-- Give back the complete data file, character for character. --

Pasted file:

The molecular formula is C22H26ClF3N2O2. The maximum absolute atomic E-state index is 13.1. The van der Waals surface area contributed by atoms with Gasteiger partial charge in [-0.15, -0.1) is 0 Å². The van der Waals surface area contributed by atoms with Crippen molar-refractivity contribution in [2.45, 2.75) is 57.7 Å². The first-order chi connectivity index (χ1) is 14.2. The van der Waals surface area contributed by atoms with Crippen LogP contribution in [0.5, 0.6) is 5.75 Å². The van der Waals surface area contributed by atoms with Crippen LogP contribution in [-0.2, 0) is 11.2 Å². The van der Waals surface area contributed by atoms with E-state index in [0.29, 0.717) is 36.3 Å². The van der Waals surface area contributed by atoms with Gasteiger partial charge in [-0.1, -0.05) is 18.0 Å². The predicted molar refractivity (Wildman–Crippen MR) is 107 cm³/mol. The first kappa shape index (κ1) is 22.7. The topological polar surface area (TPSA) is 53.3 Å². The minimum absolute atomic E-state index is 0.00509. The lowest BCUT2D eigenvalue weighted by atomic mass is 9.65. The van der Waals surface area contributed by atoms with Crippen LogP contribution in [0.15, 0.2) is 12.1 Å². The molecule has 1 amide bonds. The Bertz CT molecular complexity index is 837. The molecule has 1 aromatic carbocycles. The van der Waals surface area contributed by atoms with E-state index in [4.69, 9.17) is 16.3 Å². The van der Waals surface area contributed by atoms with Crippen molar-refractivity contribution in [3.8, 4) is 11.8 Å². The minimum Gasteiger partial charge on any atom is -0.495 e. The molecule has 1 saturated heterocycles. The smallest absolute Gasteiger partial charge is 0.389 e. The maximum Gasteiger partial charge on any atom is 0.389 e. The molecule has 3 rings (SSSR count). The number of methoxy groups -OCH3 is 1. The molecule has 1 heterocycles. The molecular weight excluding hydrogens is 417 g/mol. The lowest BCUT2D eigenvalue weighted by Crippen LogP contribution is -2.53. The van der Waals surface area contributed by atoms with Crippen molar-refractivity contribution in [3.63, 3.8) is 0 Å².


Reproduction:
The molecular formula is C22H26ClF3N2O2. The maximum absolute atomic E-state index is 13.1. The van der Waals surface area contributed by atoms with Gasteiger partial charge in [-0.15, -0.1) is 0 Å². The van der Waals surface area contributed by atoms with Crippen molar-refractivity contribution in [2.45, 2.75) is 57.7 Å². The first-order chi connectivity index (χ1) is 14.2. The van der Waals surface area contributed by atoms with Crippen LogP contribution in [0.5, 0.6) is 5.75 Å². The van der Waals surface area contributed by atoms with Crippen LogP contribution in [-0.2, 0) is 11.2 Å². The van der Waals surface area contributed by atoms with E-state index in [0.29, 0.717) is 36.3 Å². The van der Waals surface area contributed by atoms with Gasteiger partial charge in [-0.1, -0.05) is 18.0 Å². The predicted molar refractivity (Wildman–Crippen MR) is 107 cm³/mol. The first kappa shape index (κ1) is 22.7. The topological polar surface area (TPSA) is 53.3 Å². The minimum absolute atomic E-state index is 0.00509. The lowest BCUT2D eigenvalue weighted by atomic mass is 9.65. The van der Waals surface area contributed by atoms with Crippen LogP contribution in [0.15, 0.2) is 12.1 Å². The molecule has 1 amide bonds. The Bertz CT molecular complexity index is 837. The molecule has 1 aromatic carbocycles. The van der Waals surface area contributed by atoms with E-state index in [4.69, 9.17) is 16.3 Å². The van der Waals surface area contributed by atoms with Crippen molar-refractivity contribution in [3.8, 4) is 11.8 Å². The minimum Gasteiger partial charge on any atom is -0.495 e. The molecule has 1 saturated heterocycles. The smallest absolute Gasteiger partial charge is 0.389 e. The maximum Gasteiger partial charge on any atom is 0.389 e. The molecule has 3 rings (SSSR count). The number of methoxy groups -OCH3 is 1. The molecule has 1 heterocycles. The molecular weight excluding hydrogens is 417 g/mol. The lowest BCUT2D eigenvalue weighted by Crippen LogP contribution is -2.53. The van der Waals surface area contributed by atoms with Crippen molar-refractivity contribution in [3.63, 3.8) is 0 Å².